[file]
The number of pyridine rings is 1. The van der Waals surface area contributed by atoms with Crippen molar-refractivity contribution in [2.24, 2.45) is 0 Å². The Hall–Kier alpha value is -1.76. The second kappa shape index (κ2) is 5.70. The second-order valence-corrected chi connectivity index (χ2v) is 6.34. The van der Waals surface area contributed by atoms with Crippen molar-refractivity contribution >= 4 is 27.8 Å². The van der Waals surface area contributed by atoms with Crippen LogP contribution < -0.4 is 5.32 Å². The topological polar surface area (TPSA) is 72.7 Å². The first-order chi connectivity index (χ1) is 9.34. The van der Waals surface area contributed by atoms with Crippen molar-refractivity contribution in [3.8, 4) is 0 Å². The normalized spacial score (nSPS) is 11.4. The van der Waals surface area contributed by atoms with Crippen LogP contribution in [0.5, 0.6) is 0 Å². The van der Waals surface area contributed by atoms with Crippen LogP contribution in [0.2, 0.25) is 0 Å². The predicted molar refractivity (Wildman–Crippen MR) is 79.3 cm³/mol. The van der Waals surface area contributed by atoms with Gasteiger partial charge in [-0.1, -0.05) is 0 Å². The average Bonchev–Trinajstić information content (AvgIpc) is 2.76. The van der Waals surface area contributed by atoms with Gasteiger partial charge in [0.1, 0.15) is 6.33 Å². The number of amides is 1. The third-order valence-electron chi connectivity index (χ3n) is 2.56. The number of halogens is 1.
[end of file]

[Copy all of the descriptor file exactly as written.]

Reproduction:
The number of pyridine rings is 1. The van der Waals surface area contributed by atoms with Crippen molar-refractivity contribution in [2.24, 2.45) is 0 Å². The Hall–Kier alpha value is -1.76. The second kappa shape index (κ2) is 5.70. The second-order valence-corrected chi connectivity index (χ2v) is 6.34. The van der Waals surface area contributed by atoms with Crippen molar-refractivity contribution >= 4 is 27.8 Å². The van der Waals surface area contributed by atoms with Crippen LogP contribution < -0.4 is 5.32 Å². The topological polar surface area (TPSA) is 72.7 Å². The first-order chi connectivity index (χ1) is 9.34. The van der Waals surface area contributed by atoms with Crippen molar-refractivity contribution in [3.8, 4) is 0 Å². The normalized spacial score (nSPS) is 11.4. The van der Waals surface area contributed by atoms with Crippen LogP contribution in [0.5, 0.6) is 0 Å². The van der Waals surface area contributed by atoms with Crippen LogP contribution in [0.2, 0.25) is 0 Å². The predicted molar refractivity (Wildman–Crippen MR) is 79.3 cm³/mol. The van der Waals surface area contributed by atoms with Gasteiger partial charge in [-0.1, -0.05) is 0 Å². The average Bonchev–Trinajstić information content (AvgIpc) is 2.76. The van der Waals surface area contributed by atoms with Gasteiger partial charge in [0.1, 0.15) is 6.33 Å². The number of amides is 1. The third-order valence-electron chi connectivity index (χ3n) is 2.56. The number of halogens is 1.